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Pros:

  • Creates a natural work triangle with continuous counter tops and stations on adjacent walls.
  • Efficient use of space and usually an open floor plan allowing easy interactions to the next room.
  • Most versatile kitchen layout.
  • Simplifies process of cooking and cleaning up.
  • Minimizes foot traffic and is perfect for families.

Cons:

  • Hard to Create specific work zones
  • Appliances more spaced out, making cooking a bit of a hassle.
  • Require the addition of an island to increase storage.
  • Not the least expensive layout (mid-range).
  • Not ideal for a larger kitchen (best in a space that’s connected to another room).

Remodel Options:

  • Add an Island for more counter space and a seating area
  • Extend wall cabinets to the ceiling for more storage

U-Shaped

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Pros:

  • Three walls of continuous counter tops surrounding you while cooking.
  • Plenty of cabinet storage space.
  • Can easily divide the kitchen into multiple work zones
  • No through traffic to disrupt work zones.
  • Layout works best for kitchens that are 10 to 18-feet wide.


Cons:

  • If there are not large amounts of floor space available, it can quickly become cramped.
  • Work zones can be too far apart
  • Enough space is needed for work aisles with at least 42″ in front of each counter and only efficient for kitchens at least 10-feet wide.

Remodel Options

  • Use the third counter for a coffee stations/breakfast area
  • Get rid of some upper cabinets and replace them with open shelves to make the space feel more open
  • Add an island if space permits
  • Add tall cabinets to one end of the U

G-Shaped

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Pros:

  • Allows for plenty of cabinet storage options
  • Continuous counter space surrounding you on three plus sides.
  • Easily divide into multiple work sites to accommodate multiple cooks in the kitchen.
  • Practical solution for smaller kitchens that need additional work space, storage, or seating.

Cons:

  • Creates unusable open space.
  • Enclosed from the rest of the house.
  • Compact and closed in.

Remodel Options

G-shaped kitchens are my least favorite and can be hard to change without losing storage or counter space. Sometimes a wall can be taken down or opening created. In large kitchens, an island could possibly be added.


Single

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Pros:

  • All appliances and ingredients easy to reach. Perfect Zone 1 layout
  • Perfect for small families, condos or lofts creates a sense of openness in a small space.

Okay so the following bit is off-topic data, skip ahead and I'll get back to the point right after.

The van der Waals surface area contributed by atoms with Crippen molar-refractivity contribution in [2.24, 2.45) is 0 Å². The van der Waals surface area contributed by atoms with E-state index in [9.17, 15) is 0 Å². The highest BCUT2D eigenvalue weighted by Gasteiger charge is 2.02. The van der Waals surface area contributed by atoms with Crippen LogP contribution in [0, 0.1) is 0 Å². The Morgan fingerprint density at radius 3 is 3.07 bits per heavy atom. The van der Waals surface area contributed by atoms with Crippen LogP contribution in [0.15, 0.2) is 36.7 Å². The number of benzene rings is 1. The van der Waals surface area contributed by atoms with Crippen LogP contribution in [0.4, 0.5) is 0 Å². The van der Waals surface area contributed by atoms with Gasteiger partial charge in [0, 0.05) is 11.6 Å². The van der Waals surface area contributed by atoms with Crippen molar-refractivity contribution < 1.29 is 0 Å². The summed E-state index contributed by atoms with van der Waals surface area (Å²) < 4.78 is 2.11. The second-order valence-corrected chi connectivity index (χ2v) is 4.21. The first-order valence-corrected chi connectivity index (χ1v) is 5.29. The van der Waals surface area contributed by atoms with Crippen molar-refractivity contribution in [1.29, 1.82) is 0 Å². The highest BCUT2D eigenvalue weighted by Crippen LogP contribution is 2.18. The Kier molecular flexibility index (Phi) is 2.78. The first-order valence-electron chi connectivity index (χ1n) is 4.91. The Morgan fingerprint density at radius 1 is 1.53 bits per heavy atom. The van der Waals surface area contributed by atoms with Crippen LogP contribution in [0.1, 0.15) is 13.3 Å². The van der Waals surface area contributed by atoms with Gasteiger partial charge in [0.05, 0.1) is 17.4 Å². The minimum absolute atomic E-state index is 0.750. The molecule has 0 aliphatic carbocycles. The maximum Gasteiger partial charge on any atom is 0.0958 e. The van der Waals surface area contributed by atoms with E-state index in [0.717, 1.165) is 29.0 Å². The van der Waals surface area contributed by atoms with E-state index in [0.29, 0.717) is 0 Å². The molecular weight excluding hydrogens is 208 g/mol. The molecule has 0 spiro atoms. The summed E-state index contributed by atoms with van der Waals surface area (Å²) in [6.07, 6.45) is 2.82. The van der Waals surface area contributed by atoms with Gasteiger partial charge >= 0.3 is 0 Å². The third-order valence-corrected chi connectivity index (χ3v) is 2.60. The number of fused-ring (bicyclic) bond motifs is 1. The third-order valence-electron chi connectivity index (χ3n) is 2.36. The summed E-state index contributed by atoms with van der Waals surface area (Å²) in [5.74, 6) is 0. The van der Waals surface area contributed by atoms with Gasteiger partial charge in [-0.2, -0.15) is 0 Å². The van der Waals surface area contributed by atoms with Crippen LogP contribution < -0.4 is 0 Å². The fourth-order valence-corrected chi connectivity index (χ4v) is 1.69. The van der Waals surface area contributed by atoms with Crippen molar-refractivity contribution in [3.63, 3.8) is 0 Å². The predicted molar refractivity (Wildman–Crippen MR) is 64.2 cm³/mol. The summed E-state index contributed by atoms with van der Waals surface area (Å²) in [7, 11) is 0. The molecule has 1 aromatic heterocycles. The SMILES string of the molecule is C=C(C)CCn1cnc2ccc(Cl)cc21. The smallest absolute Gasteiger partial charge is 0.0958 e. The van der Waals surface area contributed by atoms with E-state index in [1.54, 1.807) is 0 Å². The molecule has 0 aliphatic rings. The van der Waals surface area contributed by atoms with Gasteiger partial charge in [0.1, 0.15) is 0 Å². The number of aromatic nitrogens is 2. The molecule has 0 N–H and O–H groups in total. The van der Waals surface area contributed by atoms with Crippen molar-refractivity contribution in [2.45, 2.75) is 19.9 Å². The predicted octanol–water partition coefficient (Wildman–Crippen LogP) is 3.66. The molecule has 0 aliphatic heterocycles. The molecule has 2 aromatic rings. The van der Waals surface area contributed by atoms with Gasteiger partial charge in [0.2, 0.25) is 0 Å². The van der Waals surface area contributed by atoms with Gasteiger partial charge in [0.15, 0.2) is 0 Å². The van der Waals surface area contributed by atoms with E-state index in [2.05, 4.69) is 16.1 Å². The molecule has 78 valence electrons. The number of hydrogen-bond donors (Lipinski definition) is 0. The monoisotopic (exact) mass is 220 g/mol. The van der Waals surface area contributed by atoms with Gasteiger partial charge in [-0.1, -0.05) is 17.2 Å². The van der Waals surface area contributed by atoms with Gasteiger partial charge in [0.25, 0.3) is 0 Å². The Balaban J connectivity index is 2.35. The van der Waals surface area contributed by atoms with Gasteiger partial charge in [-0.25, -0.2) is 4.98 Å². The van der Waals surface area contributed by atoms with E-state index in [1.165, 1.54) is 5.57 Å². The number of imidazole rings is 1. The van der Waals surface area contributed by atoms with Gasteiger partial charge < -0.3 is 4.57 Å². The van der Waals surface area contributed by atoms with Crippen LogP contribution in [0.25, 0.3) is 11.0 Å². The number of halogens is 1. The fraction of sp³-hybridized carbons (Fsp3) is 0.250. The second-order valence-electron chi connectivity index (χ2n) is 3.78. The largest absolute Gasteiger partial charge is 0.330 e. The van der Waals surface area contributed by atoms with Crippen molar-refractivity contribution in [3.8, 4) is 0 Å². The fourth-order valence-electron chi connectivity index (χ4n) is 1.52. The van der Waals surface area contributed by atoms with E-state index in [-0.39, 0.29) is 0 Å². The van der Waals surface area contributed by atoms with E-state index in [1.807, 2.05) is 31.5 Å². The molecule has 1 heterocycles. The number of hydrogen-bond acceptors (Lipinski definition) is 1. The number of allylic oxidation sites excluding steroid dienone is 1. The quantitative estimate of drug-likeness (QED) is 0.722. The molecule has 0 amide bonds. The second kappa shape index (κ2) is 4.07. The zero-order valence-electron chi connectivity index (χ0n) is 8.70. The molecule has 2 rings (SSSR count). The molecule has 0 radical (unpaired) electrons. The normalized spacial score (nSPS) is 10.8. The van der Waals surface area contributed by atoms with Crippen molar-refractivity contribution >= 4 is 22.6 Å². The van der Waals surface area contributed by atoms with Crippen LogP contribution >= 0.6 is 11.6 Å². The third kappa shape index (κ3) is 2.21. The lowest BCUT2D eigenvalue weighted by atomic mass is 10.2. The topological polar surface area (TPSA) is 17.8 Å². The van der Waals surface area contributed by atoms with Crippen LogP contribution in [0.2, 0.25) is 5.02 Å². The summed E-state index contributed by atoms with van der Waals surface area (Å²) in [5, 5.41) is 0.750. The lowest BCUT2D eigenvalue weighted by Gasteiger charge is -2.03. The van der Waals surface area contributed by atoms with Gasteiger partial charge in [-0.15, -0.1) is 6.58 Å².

• Naturally save on materials due to minimum needs for counter top surface and cabinets.
  • Space more flexible where extra free standing carts or tables can move easily.

Cons:

  • Limited counter space and difficult for multiple cooks to work together at same time.
  • May be necessary to utilize a kitchen island or add a work center.
  • Lack of storage space as compared to other kitchen arrangements.

Remodel Options

The single wall kitchen makes a perfect Zone 1 but lack storage and counter space for more than one user. Add a rolling island or work cart is a good solution. 


Galley

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Pros:

  • Efficient and functional style of layout with everything in grasp.
  • Most appropriate layout for small houses or apartments.
  • Ability to move easily from one work center to another.
  • No corner base cabinets in this arrangement.

Cons:

  • Can be tight and not well lit because of their narrowness.
  • Counter spaces are limited.
  • Traffic may cause congestion in the kitchen.

If your galley kitchen feels closed in, find out if you can remove a wall or create an opening. If you need more cabinet storage, try stacking cabinets or turning a door cabinet into a drawer cabinet. 


There are countless options when considering a kitchen remodel. Read this article I recently wrote about kitchen remodels. Take your current layout into consideration with your kitchen designer to determine if you want to work within the confines of your current space, reconfigure or remove walls, add an island, or find other options to add cabinet storage. Islands can be designed, to fit your personal style, in all shapes and sizes. Give us a call to help determine the best course of action for your project. Find out how to enhance kitchen cabinet layouts with the right cabinetry! Read this article to find out what questions we ask and how our remodeling process works.